We describe the variation in copy number of a ~ 10 kb region overlapping the long intergenic noncoding RNA (lincRNA) gene, TTTY22, within the IR3 inverted repeat on the short arm of the human Y chromosome, leading to individuals with 0-3 copies of this region in the general population. Variation of this CNV is common, with 266 individuals having 0 copies, 943 (including the reference sequence) having 1, 23 having 2 copies, and two having 3 copies, and was validated by breakpoint PCR, fibre-FISH, and 10× Genomics Chromium linked-read sequencing in subsets of 1234 individuals from the 1000 Genomes Project...
December 5, 2017: Human Genetics
https://www.readbyqxmd.com/read/29204889/authorization-of-tissues-from-deceased-patients-for-genetic-research
#8
Maureen Wilson-Genderson, K Laura Barker, Heather M Gardiner, Maghboeba Mosavel, Jeffrey Thomas, Laura A Siminoff
Tissues from deceased donors provide important data for genomic research and Organ Procurement Organizations (OPOs) play a significant role. To understand the decisions of families who donated for transplantation and made decisions about donation to the Genotype-Tissue Expression Project (GTEx), we examined donation decisions of family decision makers (FDMs). 413 families were interviewed by telephone. The OPO staff who made the transplant and research requests completed self-administered surveys; a total of 309 matching surveys from 99 OPO staff were obtained...
December 4, 2017: Human Genetics
https://www.readbyqxmd.com/read/29196799/3c-pcr-a-novel-proximity-ligation-based-approach-to-phase-chromosomal-rearrangement-breakpoints-with-distal-allelic-variants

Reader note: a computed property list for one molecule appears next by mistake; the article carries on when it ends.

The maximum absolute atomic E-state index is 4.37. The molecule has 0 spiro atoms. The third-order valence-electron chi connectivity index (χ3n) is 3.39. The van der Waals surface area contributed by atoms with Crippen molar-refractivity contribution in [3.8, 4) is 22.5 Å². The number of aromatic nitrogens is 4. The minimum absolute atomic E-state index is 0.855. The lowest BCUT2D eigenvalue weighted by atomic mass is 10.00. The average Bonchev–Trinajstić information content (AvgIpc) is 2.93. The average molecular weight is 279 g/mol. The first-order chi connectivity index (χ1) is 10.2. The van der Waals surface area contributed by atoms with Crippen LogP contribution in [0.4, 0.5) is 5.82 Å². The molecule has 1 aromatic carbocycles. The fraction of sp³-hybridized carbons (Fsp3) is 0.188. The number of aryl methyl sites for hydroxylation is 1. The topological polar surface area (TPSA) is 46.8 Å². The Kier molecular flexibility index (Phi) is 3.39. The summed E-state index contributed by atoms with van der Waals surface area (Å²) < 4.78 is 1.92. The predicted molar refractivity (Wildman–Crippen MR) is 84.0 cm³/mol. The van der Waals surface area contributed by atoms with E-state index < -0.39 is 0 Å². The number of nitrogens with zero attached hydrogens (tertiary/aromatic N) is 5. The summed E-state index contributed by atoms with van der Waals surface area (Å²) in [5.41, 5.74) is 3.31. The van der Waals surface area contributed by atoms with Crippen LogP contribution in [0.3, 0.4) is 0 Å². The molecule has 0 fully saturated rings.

#9
Samantha L P Schilit, Cynthia C Morton
Recent advances in molecular cytogenetics highlight the importance of noncoding structural variation in human disease. Genomic rearrangements can disrupt chromatin architecture, leading to long-range alterations in gene expression. With increasing ability to assess distal gene dysregulation comes new challenges in clinical interpretation of rearrangements. While haplotyping methods to determine compound heterozygosity in a single gene with two pathogenic variants are established, such methods are insufficient for phasing larger distances between a pathogenic variant and a genomic rearrangement breakpoint...
December 1, 2017: Human Genetics
https://www.readbyqxmd.com/read/29181734/pleiotropy-of-cardiometabolic-syndrome-with-obesity-related-anthropometric-traits-determined-using-empirically-derived-kinships-from-the-busselton-health-study
#10
Gemma Cadby, Phillip E Melton, Nina S McCarthy, Marcio Almeida, Sarah Williams-Blangero, Joanne E Curran, John L VandeBerg, Jennie Hui, John Beilby, A W Musk, Alan L James, Joseph Hung, John Blangero, Eric K Moses
Over two billion adults are overweight or obese and therefore at an increased risk of cardiometabolic syndrome (CMS). Obesity-related anthropometric traits genetically correlated with CMS may provide insight into CMS aetiology. The aim of this study was to utilise an empirically derived genetic relatedness matrix to calculate heritabilities and genetic correlations between CMS and anthropometric traits to determine whether they share genetic risk factors (pleiotropy). We used genome-wide single nucleotide polymorphism (SNP) data on 4671 Busselton Health Study participants...